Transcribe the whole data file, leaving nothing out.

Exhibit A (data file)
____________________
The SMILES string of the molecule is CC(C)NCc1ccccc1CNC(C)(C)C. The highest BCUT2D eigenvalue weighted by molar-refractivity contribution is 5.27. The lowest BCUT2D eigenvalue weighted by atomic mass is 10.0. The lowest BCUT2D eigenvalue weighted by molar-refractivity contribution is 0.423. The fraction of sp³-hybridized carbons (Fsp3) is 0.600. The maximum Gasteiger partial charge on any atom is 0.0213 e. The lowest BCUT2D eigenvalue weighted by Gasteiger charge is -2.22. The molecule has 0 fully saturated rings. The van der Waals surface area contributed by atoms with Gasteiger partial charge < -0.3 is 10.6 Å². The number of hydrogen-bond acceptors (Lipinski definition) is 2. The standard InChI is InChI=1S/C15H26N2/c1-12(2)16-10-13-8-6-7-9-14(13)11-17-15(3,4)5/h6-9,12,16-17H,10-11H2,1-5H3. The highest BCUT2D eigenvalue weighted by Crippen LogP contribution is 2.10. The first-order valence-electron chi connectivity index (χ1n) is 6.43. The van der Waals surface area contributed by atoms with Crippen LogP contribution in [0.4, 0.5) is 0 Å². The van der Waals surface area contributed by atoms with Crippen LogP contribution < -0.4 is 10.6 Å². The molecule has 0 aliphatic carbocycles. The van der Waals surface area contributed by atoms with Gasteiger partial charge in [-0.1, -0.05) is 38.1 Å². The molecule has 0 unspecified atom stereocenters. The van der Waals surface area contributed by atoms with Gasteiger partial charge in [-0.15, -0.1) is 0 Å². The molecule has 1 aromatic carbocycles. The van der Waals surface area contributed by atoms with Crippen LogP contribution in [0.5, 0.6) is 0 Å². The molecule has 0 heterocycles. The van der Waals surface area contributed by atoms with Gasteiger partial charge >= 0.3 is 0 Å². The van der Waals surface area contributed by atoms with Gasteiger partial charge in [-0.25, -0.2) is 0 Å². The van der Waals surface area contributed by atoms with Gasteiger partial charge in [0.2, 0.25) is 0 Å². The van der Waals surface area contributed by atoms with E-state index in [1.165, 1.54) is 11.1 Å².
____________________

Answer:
The SMILES string of the molecule is CC(C)NCc1ccccc1CNC(C)(C)C. The highest BCUT2D eigenvalue weighted by molar-refractivity contribution is 5.27. The lowest BCUT2D eigenvalue weighted by atomic mass is 10.0. The lowest BCUT2D eigenvalue weighted by molar-refractivity contribution is 0.423. The fraction of sp³-hybridized carbons (Fsp3) is 0.600. The maximum Gasteiger partial charge on any atom is 0.0213 e. The lowest BCUT2D eigenvalue weighted by Gasteiger charge is -2.22. The molecule has 0 fully saturated rings. The van der Waals surface area contributed by atoms with Gasteiger partial charge < -0.3 is 10.6 Å². The number of hydrogen-bond acceptors (Lipinski definition) is 2. The standard InChI is InChI=1S/C15H26N2/c1-12(2)16-10-13-8-6-7-9-14(13)11-17-15(3,4)5/h6-9,12,16-17H,10-11H2,1-5H3. The highest BCUT2D eigenvalue weighted by Crippen LogP contribution is 2.10. The first-order valence-electron chi connectivity index (χ1n) is 6.43. The van der Waals surface area contributed by atoms with Crippen LogP contribution in [0.4, 0.5) is 0 Å². The van der Waals surface area contributed by atoms with Crippen LogP contribution < -0.4 is 10.6 Å². The molecule has 0 aliphatic carbocycles. The van der Waals surface area contributed by atoms with Gasteiger partial charge in [-0.1, -0.05) is 38.1 Å². The molecule has 0 unspecified atom stereocenters. The van der Waals surface area contributed by atoms with Gasteiger partial charge in [-0.15, -0.1) is 0 Å². The molecule has 1 aromatic carbocycles. The van der Waals surface area contributed by atoms with Crippen LogP contribution in [0.5, 0.6) is 0 Å². The molecule has 0 heterocycles. The van der Waals surface area contributed by atoms with Gasteiger partial charge >= 0.3 is 0 Å². The van der Waals surface area contributed by atoms with Gasteiger partial charge in [-0.25, -0.2) is 0 Å². The van der Waals surface area contributed by atoms with Gasteiger partial charge in [0.2, 0.25) is 0 Å². The van der Waals surface area contributed by atoms with E-state index in [1.165, 1.54) is 11.1 Å².